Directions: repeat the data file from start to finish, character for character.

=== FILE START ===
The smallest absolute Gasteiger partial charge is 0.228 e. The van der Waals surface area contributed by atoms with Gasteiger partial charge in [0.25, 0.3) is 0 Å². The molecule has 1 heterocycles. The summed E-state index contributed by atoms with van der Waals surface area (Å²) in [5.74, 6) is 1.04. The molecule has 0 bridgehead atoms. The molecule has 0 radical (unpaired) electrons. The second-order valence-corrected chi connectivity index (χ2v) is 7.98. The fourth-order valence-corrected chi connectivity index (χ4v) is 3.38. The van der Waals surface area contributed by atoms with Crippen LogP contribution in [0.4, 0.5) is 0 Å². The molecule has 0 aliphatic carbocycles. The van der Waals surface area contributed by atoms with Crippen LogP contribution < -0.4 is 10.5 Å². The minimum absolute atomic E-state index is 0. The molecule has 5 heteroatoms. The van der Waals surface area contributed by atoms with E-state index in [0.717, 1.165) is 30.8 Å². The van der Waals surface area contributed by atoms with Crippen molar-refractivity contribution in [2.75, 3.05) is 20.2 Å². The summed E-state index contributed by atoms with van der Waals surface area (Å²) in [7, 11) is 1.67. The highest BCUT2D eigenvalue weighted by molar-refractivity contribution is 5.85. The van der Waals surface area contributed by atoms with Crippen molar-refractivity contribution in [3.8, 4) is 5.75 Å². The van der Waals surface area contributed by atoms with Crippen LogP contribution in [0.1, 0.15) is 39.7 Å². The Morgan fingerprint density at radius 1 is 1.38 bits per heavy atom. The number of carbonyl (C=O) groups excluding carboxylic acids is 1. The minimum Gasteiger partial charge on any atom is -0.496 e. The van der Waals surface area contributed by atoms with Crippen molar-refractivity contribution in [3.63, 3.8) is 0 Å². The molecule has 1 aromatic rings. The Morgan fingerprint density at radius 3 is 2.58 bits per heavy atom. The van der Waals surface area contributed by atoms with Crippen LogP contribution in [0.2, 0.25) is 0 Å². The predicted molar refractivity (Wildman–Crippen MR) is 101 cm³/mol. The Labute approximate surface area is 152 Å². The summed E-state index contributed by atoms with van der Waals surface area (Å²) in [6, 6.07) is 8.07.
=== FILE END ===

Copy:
The smallest absolute Gasteiger partial charge is 0.228 e. The van der Waals surface area contributed by atoms with Gasteiger partial charge in [0.25, 0.3) is 0 Å². The molecule has 1 heterocycles. The summed E-state index contributed by atoms with van der Waals surface area (Å²) in [5.74, 6) is 1.04. The molecule has 0 bridgehead atoms. The molecule has 0 radical (unpaired) electrons. The second-order valence-corrected chi connectivity index (χ2v) is 7.98. The fourth-order valence-corrected chi connectivity index (χ4v) is 3.38. The van der Waals surface area contributed by atoms with Crippen LogP contribution in [0.4, 0.5) is 0 Å². The molecule has 0 aliphatic carbocycles. The van der Waals surface area contributed by atoms with Crippen LogP contribution < -0.4 is 10.5 Å². The minimum absolute atomic E-state index is 0. The molecule has 5 heteroatoms. The van der Waals surface area contributed by atoms with E-state index in [0.717, 1.165) is 30.8 Å². The van der Waals surface area contributed by atoms with Crippen molar-refractivity contribution in [2.75, 3.05) is 20.2 Å². The summed E-state index contributed by atoms with van der Waals surface area (Å²) in [7, 11) is 1.67. The highest BCUT2D eigenvalue weighted by molar-refractivity contribution is 5.85. The van der Waals surface area contributed by atoms with Crippen molar-refractivity contribution in [3.8, 4) is 5.75 Å². The van der Waals surface area contributed by atoms with Crippen LogP contribution in [0.1, 0.15) is 39.7 Å². The Morgan fingerprint density at radius 1 is 1.38 bits per heavy atom. The number of carbonyl (C=O) groups excluding carboxylic acids is 1. The minimum Gasteiger partial charge on any atom is -0.496 e. The van der Waals surface area contributed by atoms with Crippen molar-refractivity contribution in [3.63, 3.8) is 0 Å². The molecule has 1 aromatic rings. The Morgan fingerprint density at radius 3 is 2.58 bits per heavy atom. The van der Waals surface area contributed by atoms with Crippen LogP contribution in [0.2, 0.25) is 0 Å². The predicted molar refractivity (Wildman–Crippen MR) is 101 cm³/mol. The Labute approximate surface area is 152 Å². The summed E-state index contributed by atoms with van der Waals surface area (Å²) in [6, 6.07) is 8.07.